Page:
Actually, I am a stupid city girl. One day I pulled up a farm house and stood stock still in the drive way, transfixed by what I saw in the distance. There were these huge, strange-looking horses grazing on a hillside nearby. The farmer's dogs were all barking at me but I just stood there stupidly staring at the animals. The farmer's hired hand came out of the back door (nobody in this area uses front doors--it took me months of futile knocking to find that fact out) and called out: "Hey, are the dogs scaring you?"
"No," I replied. "But those are the strangest looking horses I have ever seen."
He turned to look at what I was looking at and his face took on the most shocked expression I've ever seen. "Do WHAT?" he exclaimed.
(Translation: in hicktown USA, the expression "Do WHAT?" can mean various things, from "You're kidding!", or "No Way!" to "She didn't!!" Sometimes it can mean "Why in the name of the Great Jee-Hose-a-Phat did you say a dadblame thing like that for?")
Anyway, in this case it meant that the guy thought I had said something extremely stupid. He finally just started laughing and said "Them's not horses!" They're not?" "Naw....them's camels."
But in my defense, a one-hump camel bent over grazing in the grass CAN look similar to a big horse in the distance, okay?
But back to the horrible pink uniforms. I did include that color in the sweater coat but only minimally. The pinks are the bane of my existence. One of the most horrible moments of my life occurred last Christmas when I was forced to wear them while riding our company float in the town Christmas Parade, waving my hand in the perfect imitation of a prom Queen (which is also one of my secret dreams). I was thrilled when I spotted the town newspaper photographer honing his camera in on me. I cocked my head in what I thought was a coquettish look, purposefully causing my Santa Hat's silver pom-pom to dangle darlingly, imagining myself on the front page of the next day's newspaper, riding the float to glory.... And then suddenly my co-worker next to me looked at my butt and her face went a deathly pale. I looked down and was mortified to notice that I had accidentally chosen bright purple paisley underwear that morning, completely forgettting that anything but white shows through those damnable pink pants. I didn't make the town newspaper but I did make the company's publicity shots, which strangely never made it to our monthly newsletter like they usually do....
(By the way, here in redneck country nobody uses the word "underwear" for ladies' undergarments. They're "pannies". Not "panties". "Pannies".)
Anyway, so I'm a road nurse. What I really hate are the chicken farms. This area has hundreds of them. The big, long, barracky-looking structures remind me of chicken concentration camps. And many of the farms lie in the valleys surrounding huge chicken processing plants, their smokestacks visible for miles. Whenever I see those horrid chicken trucks carrying hundreds of chickens to their doom, I want to liberate them. I want to throw open the back door of the truckbeds and yell: "Run for your lives!!! Remember 'Chicken Run'?" (Although the truck driver would most likely be mystified at how in the world anybody could goof up the slogan about remembering the Alamo, thinking I was just a stupid city girl who didn't even know the proper local slogans......)
Seriously. I want to do that. If I could save one chicken it would be worth it. Um...I just remembered that I had Kentucky Fried Chicken for dinner tonight. I'm sorry. That was rude. Forget the chicken thing.
Knitting is my hobby, and my passion. I love to knit! I love fondling yarns and mixing/matching the colors. And I'm a very rebellious knitter. Show me two colors which don't match and I'll knit them together just for spite. Tell me I can't use a certain technique with a certain type of yarn and I'll knit a pullover using them.
And the third thing I do with my days is that I attend a 12-Step meeting. Last night I even took a knitting magazine with me to one. I carry knitting magazines with me as sort of security blankets. I wouldn't dream of opening one in a 12-Step meeting while somebody was talking, though. The meetings are way too interesting to miss even one minute. They are usually raucous affairs where we crack ourselves up for one hour. Some of the best stories I've ever heard were at a 12-Step meeting. (Remind me to tell you the one about the speeding pickup truck pulling a boat with gallons of soap suds trailing behind it like smoke and knocking over a road divider, a 'Catfish King' sign, and an Interstate Exit marker.) Funnest hour of the day. It's the only place I know of where I can go and be my absolutely strangest self-- and I fit right in. And my 12-Step meeting keeps me sane, truly it does.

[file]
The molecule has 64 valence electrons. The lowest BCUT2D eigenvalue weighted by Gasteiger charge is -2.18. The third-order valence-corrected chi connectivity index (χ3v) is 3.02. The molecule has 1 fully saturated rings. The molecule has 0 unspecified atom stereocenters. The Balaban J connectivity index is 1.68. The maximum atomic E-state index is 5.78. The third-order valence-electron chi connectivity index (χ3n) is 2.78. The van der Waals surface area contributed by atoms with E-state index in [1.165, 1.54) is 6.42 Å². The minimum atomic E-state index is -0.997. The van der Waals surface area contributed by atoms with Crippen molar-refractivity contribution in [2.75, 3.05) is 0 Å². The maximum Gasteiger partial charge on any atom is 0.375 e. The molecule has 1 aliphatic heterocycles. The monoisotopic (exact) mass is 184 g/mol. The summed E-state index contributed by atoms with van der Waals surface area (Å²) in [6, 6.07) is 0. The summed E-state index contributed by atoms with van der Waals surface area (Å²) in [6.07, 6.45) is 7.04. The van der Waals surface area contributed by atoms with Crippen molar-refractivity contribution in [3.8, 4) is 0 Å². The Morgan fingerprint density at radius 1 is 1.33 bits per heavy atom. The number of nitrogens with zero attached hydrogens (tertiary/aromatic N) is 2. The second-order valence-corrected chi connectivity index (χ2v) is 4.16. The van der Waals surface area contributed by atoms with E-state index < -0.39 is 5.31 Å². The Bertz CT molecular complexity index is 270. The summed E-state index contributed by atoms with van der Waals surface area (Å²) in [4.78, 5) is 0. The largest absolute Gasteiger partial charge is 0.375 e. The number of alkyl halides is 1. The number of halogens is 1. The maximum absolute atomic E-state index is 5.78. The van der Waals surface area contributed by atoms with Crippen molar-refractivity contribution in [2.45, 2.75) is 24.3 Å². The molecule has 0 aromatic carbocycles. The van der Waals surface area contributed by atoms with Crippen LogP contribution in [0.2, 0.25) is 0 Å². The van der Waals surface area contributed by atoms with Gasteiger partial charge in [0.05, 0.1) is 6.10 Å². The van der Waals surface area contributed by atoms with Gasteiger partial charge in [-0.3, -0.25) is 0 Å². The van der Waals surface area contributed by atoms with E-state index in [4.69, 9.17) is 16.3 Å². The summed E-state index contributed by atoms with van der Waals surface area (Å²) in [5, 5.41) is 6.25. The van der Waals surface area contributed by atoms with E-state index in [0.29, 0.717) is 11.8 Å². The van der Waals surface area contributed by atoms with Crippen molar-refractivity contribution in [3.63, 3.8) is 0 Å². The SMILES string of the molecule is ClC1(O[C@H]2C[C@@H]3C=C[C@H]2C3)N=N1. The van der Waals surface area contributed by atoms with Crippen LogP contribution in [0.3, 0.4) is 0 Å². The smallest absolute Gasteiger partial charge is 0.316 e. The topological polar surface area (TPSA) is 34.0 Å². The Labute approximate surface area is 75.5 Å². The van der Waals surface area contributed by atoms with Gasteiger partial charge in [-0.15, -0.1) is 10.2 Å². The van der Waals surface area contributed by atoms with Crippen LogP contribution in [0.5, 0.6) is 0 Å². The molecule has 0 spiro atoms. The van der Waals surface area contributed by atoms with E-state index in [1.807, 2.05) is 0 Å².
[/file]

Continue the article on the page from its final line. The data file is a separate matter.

(Yes, I'm sane, truly I am.)
I don't know why I worry so much about fitting in around here, though. This place is the complete back-40 of the State of Texas. I mean, this area is not just "southern"--it's "suthern", if you get my drift. Nurses here are country girls. Once, one of our nurses couldn't open a door to a helpless patient's room one day when the patient's son was way out in the barn and had accidentally left that particular door locked. So the nurse simply got a screwdriver and unhinged the door.
And the nurses here talk "suthern". You don't say "Thank you" around here. You say "thank YEW!" When I first started working for my company we were sitting in a case conference one Thursday afternoon and our manager was droning on and on with the usual weekly announcements. Don't do this, don't do that, DO do this, DO do that, etc. etc. "And oh yes," she remembered. "When faxing messages to the doctors, please try to use better grammar, okay? No phrases like 'he harked up a lot of stuff' or 'Ms. so-and-so says her husband has a risin'--you know what I'm talking about." But nobody did. So she elaborated. "Just try to clean up your grammar and don't sound so redneckky. Don't use the word yall for gosh sakes." Now THAT did shock everybody. One of my co-workers, a corn-fed country nurse who wears Cruel Girl Jeans when not in company uniform, looked straight into the eyeballs of our manager and exclaimed: "Lord Jesus! And just WHAT would an alternative word for 'yall' BE????"
Our manager couldn't really think of one so we still use the word y'all in our faxes. The doctors write that word on their doctor notes in the hospital. "Y'all give Ms. so-and-so a milk & molasses enema every night or she says she cain't go in the morning."
I like to crochet, too. But I like to be rebellious there, too. Once I threw caution to the wind and crocheted a granny-square scarf out of cotton and metallic yarn and then sewed applique's onto the squares. Don't laugh--because I sold that scarf for $50 in a boutique. Here's the pic:
Well, perhaps I'll sign off for today. I'm just learning how to blog. Perhaps I bore you to tears. But it's the only way I've figured out to share pictures of stuff. So I'll leave you with another Pat Conroy quote from the "Prince of Tides" poem:
I blaze with a deep southern magic, the bombardiers taxi at noon.....
(I'll tell you what the bombardiers do another day. )